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Saudi Cup, world’s richest horse race, not worth betting

Updated February 27, 2020 - 7:39 pm

The first running of the world’s richest horse race — the $20 million Saudi Cup — will take place Saturday in the Saudi capital of Riyadh. It’s a race I won’t want to miss as a fan, but one I don’t expect to invest in as a bettor — with one or two possible exceptions.

There are a few problems coming up with a workable betting strategy on a brand new race like the Saudi Cup, a 1⅛th-mile race for 4-year-olds and up that will be run at the King Abdulaziz Racetrack.

Chief among them is that the five U.S.-based horses in the 14-horse field are certain to be heavily bet in the domestic betting pool, given that most bettors in North America have little familiarity with the overseas competitors and there apparently aren’t any past performances available giving more than cursory data on their records.

As a result, the Stars and Stripes contingent, led by Maximum Security, the disqualified winner of last year’s Kentucky Derby, probably will be underlays. The other U.S.-based runners are the Bob Baffert-trained McKinzie, runner-up in the Breeders’ Cup Classic last out; Mucho Gusto, another Baffert runner who won the Pegasus World Cup in January; the Eclipse Award-winning mare Midnight Bisou; and Triple Crown-tested Tacitus. Gronkowski, bred in Kentucky and campaigned in the U.S. and Europe before being shifted to the Mideast last year, also is in the field.

There’s also the matter of the racing surface, which appears to be much less speed-favoring than typical at North American tracks. Track superintendent Bob Turman told the Daily Racing Form this week that the surface is softer and slower than U.S. tracks, with a higher percentage of fine sand and a deeper 3½-inch cushion, which is more conducive to closers than your typical North American oval.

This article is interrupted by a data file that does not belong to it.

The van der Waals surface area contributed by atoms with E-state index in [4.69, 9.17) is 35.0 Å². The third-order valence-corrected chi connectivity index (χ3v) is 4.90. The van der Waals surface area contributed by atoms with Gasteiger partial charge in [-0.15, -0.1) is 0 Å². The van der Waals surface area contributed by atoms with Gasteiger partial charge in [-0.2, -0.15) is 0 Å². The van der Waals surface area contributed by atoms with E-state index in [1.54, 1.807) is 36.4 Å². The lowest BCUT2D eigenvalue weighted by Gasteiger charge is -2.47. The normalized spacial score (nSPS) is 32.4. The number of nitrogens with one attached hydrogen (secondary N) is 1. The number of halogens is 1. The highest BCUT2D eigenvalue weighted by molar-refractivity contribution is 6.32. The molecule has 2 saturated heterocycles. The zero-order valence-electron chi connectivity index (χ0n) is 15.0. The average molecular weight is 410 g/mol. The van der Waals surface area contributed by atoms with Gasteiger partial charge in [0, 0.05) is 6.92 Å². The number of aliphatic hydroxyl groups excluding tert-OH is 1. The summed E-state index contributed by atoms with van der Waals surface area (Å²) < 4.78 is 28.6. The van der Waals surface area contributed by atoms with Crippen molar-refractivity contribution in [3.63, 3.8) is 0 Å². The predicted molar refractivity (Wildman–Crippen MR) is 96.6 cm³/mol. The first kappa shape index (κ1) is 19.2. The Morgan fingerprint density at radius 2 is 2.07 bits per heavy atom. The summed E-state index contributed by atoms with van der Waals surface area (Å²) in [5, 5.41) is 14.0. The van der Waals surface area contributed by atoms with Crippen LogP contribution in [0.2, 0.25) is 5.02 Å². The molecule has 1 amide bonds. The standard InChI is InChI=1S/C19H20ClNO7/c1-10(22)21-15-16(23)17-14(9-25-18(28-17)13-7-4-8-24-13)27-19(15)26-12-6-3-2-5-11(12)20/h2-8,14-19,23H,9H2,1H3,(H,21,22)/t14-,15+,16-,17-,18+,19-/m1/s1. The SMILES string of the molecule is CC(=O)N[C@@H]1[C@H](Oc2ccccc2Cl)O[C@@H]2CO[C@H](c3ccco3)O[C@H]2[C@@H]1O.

Throw in the possible aftereffects of overseas travel, warm weather (a high of 88 is forecast for Saturday) and the sundry things that can go wrong in any race and this begins to look more and more like a race to enjoy while sitting on your wallet.

There are two situations in which I might make an exception:

— If one of the U.S. runners drifts up to a range that makes him playable, I could make a small win bet.

— I’ll also be checking overseas odds as the race draws closer to see if any of the runners based in the Middle East are taking significant action in Europe or elsewhere. If that happens, I also might make a small win bet if that runner is being overlooked in the U.S. pool.

Other than that, I expect to stretch out on the couch and enjoy what figures to be an interesting race, which will be shown live on Fox Sports 1 from 9-10 a.m. Pacific Time. Many advance deposit wagering sites and Nevada racebooks also will show the race live.

#RJHorseracing featured races

The #RJhorseracing handicappers are staying stateside and tackling two Grade 2 stakes races on a stakes-packed Gulfstream Park card: the $300,000 Gulfstream Park Mile for 4-year-olds and up and the $400,000 Fountain of Youth Stakes, a 1 1/16th-mile race for 3-year-olds.

In the former, the crew is narrowly backing lukewarm 7-2 morning line favorite Mr. Freeze to break through after three straight near misses. They have Phat Man (4-1) to place and Haikal (10-1) to show.

I think Haikal has a much better chance of winning than his odds suggest and will make him my top pick. I have the always underestimated Hog Creek Hustle (12-1) to place and Mr. Freeze for the show.

In the Fountain of Youth, the crowd ’cappers are going to try to beat 2-1 morning line favorite Dennis’ Moment with Chance It (7-2) despite that colt being marooned in the 12 post. They have Dennis’ Moment to place and Ete Indien (8-1) to show.

I think Dennis’ Moment is the most talented colt in the field, but coming off a four-month layoff, I going to try to beat him. I’m going to give Liam’s Lucky Charm (15-1) another chance after his pop-and-stop effort in the Risen Star two weeks ago. As Seen On TV (9-2) is my place horse, with Dennis’ Moment in third.

Mike Brunker’s horse racing column appears Fridays. He can be reached at mbrunker@reviewjournal.com or 702-383-4656. Follow @mike_brunker on Twitter.

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